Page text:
Abused LGBT Partners Now Have An Alachua County Support Group

By on October 8th, 2013

The Alachua County Victim Services & Rape Crisis Center will run a 10-week support group for LGBT victims of intimate partner violence.

Jennifer Heard, an Alachua County victim advocate therapist, pitched the idea of an LGBT-specific support group.

“It’s the first time we’ve done a group that wasn’t geared specifically for female-identified victims or male-identified victims,” Heard said. “We opened this one up and said if you identify as LGBTQ and you’re a victim of intimate partner violence, regardless of the type – domestic, sexual, stalking – you’re invited to come participate in this group.”

The free and confidential support group will allow survivors of intimate partner violence to connect with other survivors and learn ways to heal in a safe environment.

While each group contains about four to six people and varies on subject matter, trust is always a huge topic during the 90-minute sessions.

The groups cover things such as what healthy relationships look like, how to spot manipulative behaviors, such as someone always wanting to know where their partner is, and how to get out of an unhealthy relationship.

“One of the things we looked at before was empowerment, feeling good about yourself, appreciating yourself for who you are,” Heard said. “Another big thing we go over is communication: what effective, healthy communication looks like, communicating when you’re angry, setting limits, that sort of thing.”

L.B. Hannahs, director for LGBT Affairs at the University of Florida, said she was pleased with the idea.

“It says to the community that the crisis center knows the specific issues and recognizes them and knows the barriers to LGBT people accessing general support groups for victims of personal violence,” Hannahs said. “Creating this group gives an option to folks who may not seek services because they are LGBT.”

This is the second time the group will be in session. The crisis center gave it a soft launch in March and April.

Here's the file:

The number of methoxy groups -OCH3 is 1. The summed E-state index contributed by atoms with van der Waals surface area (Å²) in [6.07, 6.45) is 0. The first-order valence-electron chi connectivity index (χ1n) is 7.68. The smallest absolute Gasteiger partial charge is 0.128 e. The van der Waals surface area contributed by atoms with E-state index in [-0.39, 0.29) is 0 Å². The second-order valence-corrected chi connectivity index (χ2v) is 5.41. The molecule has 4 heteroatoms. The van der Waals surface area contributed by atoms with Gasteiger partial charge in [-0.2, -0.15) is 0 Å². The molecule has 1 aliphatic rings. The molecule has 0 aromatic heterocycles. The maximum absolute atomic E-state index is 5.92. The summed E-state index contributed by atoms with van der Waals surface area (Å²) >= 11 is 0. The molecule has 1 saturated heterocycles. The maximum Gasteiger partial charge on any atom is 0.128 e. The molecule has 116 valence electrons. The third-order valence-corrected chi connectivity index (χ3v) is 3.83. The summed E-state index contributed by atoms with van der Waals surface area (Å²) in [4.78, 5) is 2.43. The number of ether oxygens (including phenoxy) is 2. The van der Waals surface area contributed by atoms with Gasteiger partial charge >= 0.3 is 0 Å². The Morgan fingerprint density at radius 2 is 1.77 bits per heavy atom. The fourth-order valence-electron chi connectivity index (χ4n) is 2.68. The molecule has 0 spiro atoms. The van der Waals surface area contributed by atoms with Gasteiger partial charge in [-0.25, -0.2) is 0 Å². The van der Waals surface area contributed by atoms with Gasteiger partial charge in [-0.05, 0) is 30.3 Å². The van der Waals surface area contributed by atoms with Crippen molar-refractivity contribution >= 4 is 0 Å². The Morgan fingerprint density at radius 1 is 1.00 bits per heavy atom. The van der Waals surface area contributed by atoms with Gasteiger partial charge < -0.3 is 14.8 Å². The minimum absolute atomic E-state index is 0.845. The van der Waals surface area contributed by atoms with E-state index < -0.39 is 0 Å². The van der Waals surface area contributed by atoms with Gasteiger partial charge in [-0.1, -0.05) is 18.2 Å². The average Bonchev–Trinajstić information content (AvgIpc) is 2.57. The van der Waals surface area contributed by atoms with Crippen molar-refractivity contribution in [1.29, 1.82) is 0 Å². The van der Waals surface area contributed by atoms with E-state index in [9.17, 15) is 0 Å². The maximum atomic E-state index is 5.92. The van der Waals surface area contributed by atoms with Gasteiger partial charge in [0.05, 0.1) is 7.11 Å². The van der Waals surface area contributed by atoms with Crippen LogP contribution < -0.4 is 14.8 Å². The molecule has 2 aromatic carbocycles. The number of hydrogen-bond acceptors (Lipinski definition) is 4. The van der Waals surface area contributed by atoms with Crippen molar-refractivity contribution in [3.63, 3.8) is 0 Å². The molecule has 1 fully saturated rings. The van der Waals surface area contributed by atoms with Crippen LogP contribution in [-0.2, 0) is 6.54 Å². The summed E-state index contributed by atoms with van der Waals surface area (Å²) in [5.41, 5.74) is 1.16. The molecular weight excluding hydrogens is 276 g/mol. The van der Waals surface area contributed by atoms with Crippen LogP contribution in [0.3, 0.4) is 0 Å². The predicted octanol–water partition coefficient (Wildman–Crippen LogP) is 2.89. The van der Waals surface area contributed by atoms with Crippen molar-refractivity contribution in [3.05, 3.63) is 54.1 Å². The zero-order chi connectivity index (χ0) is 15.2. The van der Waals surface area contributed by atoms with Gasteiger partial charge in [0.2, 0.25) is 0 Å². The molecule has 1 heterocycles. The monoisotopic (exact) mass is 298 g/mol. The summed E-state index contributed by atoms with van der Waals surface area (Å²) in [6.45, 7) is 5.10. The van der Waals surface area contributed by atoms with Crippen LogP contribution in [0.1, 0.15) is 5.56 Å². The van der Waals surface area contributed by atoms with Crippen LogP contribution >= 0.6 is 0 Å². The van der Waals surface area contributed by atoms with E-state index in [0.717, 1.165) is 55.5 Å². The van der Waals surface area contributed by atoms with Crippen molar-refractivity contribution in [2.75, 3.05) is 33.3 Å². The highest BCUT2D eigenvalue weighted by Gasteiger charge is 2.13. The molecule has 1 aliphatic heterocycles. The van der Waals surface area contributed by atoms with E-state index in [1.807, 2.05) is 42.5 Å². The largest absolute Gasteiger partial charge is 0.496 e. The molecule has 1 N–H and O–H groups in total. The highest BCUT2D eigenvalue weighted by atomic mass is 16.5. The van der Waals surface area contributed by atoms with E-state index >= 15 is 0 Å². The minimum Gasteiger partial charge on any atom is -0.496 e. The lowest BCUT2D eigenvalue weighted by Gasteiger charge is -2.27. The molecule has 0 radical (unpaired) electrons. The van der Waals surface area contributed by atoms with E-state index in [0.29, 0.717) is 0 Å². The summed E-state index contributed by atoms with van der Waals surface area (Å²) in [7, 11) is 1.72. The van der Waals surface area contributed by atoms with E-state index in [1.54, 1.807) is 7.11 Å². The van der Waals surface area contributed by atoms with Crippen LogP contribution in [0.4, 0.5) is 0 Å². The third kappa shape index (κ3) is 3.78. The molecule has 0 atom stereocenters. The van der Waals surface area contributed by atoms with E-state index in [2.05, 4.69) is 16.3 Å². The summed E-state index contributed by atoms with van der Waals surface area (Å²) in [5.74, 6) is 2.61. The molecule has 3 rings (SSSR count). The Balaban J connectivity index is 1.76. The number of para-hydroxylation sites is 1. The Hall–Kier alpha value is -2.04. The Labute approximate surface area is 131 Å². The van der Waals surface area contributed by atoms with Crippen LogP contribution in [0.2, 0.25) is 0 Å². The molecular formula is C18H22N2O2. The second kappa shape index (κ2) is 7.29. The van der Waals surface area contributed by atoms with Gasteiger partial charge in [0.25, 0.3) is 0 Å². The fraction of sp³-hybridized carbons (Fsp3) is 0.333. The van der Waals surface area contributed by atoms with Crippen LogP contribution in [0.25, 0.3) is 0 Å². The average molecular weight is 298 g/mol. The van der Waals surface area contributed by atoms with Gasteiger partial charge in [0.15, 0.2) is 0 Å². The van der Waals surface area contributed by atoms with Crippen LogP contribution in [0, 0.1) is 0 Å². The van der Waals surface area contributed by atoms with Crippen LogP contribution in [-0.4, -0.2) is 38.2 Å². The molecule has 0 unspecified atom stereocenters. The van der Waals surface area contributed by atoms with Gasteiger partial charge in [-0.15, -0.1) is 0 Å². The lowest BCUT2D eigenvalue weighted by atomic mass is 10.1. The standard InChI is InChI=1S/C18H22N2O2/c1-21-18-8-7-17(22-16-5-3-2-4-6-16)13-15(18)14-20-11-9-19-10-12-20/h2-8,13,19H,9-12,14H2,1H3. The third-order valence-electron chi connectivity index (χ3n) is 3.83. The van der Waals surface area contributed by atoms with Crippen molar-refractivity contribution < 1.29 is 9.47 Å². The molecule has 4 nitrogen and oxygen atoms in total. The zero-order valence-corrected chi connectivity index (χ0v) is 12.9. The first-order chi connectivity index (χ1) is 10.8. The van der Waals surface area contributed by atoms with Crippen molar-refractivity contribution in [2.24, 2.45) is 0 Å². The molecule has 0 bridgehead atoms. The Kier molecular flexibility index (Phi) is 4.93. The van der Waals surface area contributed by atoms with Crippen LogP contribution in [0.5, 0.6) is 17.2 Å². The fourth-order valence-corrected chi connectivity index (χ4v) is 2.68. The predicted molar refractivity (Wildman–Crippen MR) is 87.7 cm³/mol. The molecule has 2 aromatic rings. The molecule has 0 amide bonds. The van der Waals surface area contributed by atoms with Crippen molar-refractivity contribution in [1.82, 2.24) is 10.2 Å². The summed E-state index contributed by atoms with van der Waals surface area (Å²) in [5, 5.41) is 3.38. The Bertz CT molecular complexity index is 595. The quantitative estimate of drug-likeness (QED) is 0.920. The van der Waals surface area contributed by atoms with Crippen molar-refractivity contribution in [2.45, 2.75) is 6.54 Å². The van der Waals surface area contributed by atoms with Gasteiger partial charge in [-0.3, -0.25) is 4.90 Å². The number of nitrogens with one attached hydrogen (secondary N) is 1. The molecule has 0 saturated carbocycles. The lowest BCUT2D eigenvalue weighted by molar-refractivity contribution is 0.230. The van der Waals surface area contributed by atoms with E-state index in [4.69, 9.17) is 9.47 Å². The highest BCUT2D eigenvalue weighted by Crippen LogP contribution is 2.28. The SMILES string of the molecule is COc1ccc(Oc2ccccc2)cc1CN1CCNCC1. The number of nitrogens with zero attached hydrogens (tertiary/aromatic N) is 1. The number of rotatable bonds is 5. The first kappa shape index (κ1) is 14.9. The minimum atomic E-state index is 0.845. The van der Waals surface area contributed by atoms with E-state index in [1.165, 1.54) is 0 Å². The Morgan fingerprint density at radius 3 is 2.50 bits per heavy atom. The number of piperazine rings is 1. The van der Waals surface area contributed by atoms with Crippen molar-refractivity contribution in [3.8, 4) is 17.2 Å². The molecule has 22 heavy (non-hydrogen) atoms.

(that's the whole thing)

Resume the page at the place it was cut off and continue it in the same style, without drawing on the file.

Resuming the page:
The first session ended up only including females. Among them was 37-year-old Jennifer Wester, who is bisexual and was trapped in an abusive same-sex relationship for more than two years.

“It went really bad, really fast,” Wester said. “It got to the point that I was so depressed and so miserable that when she would threaten to kill me, I wished she would. That was my rock bottom.”

That was six years ago. In Wester’s case, she was able to get out of her situation by walking away cold, leaving every possession she owned in her ex’s house, she said. But she wasn’t able to fully address the aftermath until she joined the support group.

It was hard to trust her instincts afterward. One of the best things, for her, was hearing that every person in the group felt the exact same way, she said.

“You don’t expect someone to be playing you the whole time,” she said. “It was just nice to hear other people talk about what they’ve been through because then you realize you’re not alone, and it just made such a difference.”

The relaxed atmosphere also helped, Wester said. The sessions took place in a conference room with couches and a big, wide window.

Sometimes they did activities like collages. Wester said she still has hers proudly hanging on her fridge as a reminder of all she has accomplished since.

“I feel like I’ve made so much progress,” she said. “I feel lighter now than I have in years.”

Victims interested in participating in the group should call Heard at 352-364-6737. In the case of an emergency, call 911 or Alachua County Victim Services at 352-264-6760.

“I’m still single now but I feel like I could give it a shot instead of just running away, which is what I have been doing,” she said. “The whole trust thing is hard because I didn’t want to take that chance, but I can now, and that’s something I really should thank them for.”

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  • Ian

    Great article! :)


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